Words || Gary J Boulanger Tour de France founder Henri Desgrange was a stubborn old cuss who didn’t suffer fools gladly, and carved a sporting event into infamy out of the same granite resolve he wielded on riders, team managers, sponsors and manufacturers from 1903 to his death in 1940. There’s no way he would
On July 3, Paved contributor Gary Boulanger gets on a plane bound for Annecy, France, where he’ll ride his first L’Etape du Tour. Filing travelogue reports throughout his adventure, he’ll chronicle his experience to shed light on what it takes to enjoy saddle time on the same route as the professionals. This first installment sheds
Words & Photos || Gary J Boulanger Listening to the Dave Brubeck Quartet’s ‘Jazz at Oberlin’ while eating a chicken wrap on Air Canada flight 758 to Toronto, it strikes me that I’ve somehow become a bit cultured since relocating to the South Bay of Mountain View, California seven years ago. In 2006, I was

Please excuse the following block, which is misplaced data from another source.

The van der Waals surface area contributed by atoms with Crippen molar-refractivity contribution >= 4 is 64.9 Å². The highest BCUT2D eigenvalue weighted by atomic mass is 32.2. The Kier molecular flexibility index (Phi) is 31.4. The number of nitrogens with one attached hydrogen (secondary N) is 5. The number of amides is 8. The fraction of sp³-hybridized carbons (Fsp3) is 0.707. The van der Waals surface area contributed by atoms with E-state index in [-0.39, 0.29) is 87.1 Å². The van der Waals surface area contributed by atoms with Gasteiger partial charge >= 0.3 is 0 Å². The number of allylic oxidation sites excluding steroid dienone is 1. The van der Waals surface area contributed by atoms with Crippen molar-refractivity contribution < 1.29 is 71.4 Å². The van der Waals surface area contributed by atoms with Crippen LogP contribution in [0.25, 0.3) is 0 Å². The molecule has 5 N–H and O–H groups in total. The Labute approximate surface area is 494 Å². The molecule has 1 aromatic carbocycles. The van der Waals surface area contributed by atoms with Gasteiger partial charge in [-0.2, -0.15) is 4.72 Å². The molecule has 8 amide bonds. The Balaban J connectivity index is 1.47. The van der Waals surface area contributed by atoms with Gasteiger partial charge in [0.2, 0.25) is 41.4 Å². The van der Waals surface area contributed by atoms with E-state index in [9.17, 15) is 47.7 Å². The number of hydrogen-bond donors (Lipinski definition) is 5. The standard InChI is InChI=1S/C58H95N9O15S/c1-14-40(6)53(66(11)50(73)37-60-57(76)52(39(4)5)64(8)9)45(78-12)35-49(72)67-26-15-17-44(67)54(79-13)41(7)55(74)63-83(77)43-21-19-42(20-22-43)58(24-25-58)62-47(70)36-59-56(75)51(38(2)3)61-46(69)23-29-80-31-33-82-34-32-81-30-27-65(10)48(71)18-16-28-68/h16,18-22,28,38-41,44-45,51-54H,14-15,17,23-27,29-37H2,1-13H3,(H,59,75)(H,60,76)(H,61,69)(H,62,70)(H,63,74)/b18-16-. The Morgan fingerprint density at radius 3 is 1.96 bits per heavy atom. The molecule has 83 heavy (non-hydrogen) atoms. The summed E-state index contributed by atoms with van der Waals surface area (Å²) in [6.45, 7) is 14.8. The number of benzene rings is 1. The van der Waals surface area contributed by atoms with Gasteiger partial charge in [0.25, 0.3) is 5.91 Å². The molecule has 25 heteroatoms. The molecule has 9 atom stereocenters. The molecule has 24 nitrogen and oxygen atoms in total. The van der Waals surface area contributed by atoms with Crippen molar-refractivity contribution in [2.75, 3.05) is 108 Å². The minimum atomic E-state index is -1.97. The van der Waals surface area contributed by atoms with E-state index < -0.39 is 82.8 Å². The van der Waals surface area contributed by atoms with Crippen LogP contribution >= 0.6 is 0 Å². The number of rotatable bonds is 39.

Words || Gary J Boulanger On a recent road ride in the Santa Cruz Mountains with my friend Anthony Mangieri, I noticed a unique glint off the rear Royce hub of his new wheelset, built by Luxe Wheelworks in Boston. Intrigued by the quick-release skewer, I did some cursory research on the man behind the
Words || Gary J Boulanger The bicycle-racing blood runs deep in Chicago native John Vande Velde’s family. It was his destiny, he explained, to become a bike racer because his father, uncle and brother raced. Vande Velde’s grandfather immigrated to Chicago from Belgium and the love of the sport has been passed from generation to
Words: Gary J Boulanger || Photos: Jon Suzuki Due to scheduling conflicts, neither Bob Roll nor Chris Carmichael could join our peloton in Healdsburg, California on May 20, and a busted collarbone kept Garmin-Sharp pro Dave Zabriskie from some rolling fellowship as well. The event? A National Interscholastic Cycling Association Gran Corsa, a 45-mile road
Words || Gary J Boulanger To many, Gino Bartali, Fausto Coppi, Felice Gimondi, Francesco Moser, Dave Stohler, Gianni Bugno, Ivan Basso and Vincenzo Nibali are all famous Italian cyclists from the 1940s to present day, elevated to legendary status based on their exploits in the Giro d’Italia or on the cinder track at Indiana University.